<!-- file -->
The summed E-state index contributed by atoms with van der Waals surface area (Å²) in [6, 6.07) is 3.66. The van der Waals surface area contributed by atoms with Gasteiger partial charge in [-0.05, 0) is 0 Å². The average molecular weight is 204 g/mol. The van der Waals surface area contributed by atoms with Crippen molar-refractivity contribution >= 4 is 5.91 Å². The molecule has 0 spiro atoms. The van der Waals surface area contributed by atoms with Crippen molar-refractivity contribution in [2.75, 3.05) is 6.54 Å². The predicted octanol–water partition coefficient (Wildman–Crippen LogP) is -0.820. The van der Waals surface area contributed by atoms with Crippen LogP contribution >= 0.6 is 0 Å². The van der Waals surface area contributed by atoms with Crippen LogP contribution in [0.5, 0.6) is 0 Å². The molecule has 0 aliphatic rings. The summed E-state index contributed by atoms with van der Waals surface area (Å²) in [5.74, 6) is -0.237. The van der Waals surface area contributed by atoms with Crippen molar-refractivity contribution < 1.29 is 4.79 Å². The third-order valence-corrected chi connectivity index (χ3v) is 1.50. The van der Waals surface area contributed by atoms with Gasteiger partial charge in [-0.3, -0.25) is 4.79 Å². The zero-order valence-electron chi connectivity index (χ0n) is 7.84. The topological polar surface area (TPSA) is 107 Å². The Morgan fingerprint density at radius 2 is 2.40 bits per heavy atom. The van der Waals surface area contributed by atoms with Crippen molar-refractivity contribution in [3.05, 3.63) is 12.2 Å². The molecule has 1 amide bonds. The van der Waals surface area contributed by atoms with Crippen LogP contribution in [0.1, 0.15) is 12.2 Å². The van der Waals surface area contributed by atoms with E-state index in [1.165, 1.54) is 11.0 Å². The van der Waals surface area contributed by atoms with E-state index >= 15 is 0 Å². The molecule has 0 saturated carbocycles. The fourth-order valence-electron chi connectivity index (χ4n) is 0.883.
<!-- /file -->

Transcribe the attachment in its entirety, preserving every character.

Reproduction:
The summed E-state index contributed by atoms with van der Waals surface area (Å²) in [6, 6.07) is 3.66. The van der Waals surface area contributed by atoms with Gasteiger partial charge in [-0.05, 0) is 0 Å². The average molecular weight is 204 g/mol. The van der Waals surface area contributed by atoms with Crippen molar-refractivity contribution >= 4 is 5.91 Å². The molecule has 0 spiro atoms. The van der Waals surface area contributed by atoms with Crippen molar-refractivity contribution in [2.75, 3.05) is 6.54 Å². The predicted octanol–water partition coefficient (Wildman–Crippen LogP) is -0.820. The van der Waals surface area contributed by atoms with Crippen LogP contribution >= 0.6 is 0 Å². The van der Waals surface area contributed by atoms with Crippen LogP contribution in [0.5, 0.6) is 0 Å². The molecule has 0 aliphatic rings. The summed E-state index contributed by atoms with van der Waals surface area (Å²) in [5.74, 6) is -0.237. The van der Waals surface area contributed by atoms with Crippen molar-refractivity contribution < 1.29 is 4.79 Å². The third-order valence-corrected chi connectivity index (χ3v) is 1.50. The van der Waals surface area contributed by atoms with Gasteiger partial charge in [-0.3, -0.25) is 4.79 Å². The zero-order valence-electron chi connectivity index (χ0n) is 7.84. The topological polar surface area (TPSA) is 107 Å². The Morgan fingerprint density at radius 2 is 2.40 bits per heavy atom. The van der Waals surface area contributed by atoms with Crippen molar-refractivity contribution in [3.05, 3.63) is 12.2 Å². The molecule has 1 amide bonds. The van der Waals surface area contributed by atoms with Crippen LogP contribution in [0.1, 0.15) is 12.2 Å². The van der Waals surface area contributed by atoms with E-state index in [1.165, 1.54) is 11.0 Å². The van der Waals surface area contributed by atoms with E-state index >= 15 is 0 Å². The molecule has 0 saturated carbocycles. The fourth-order valence-electron chi connectivity index (χ4n) is 0.883.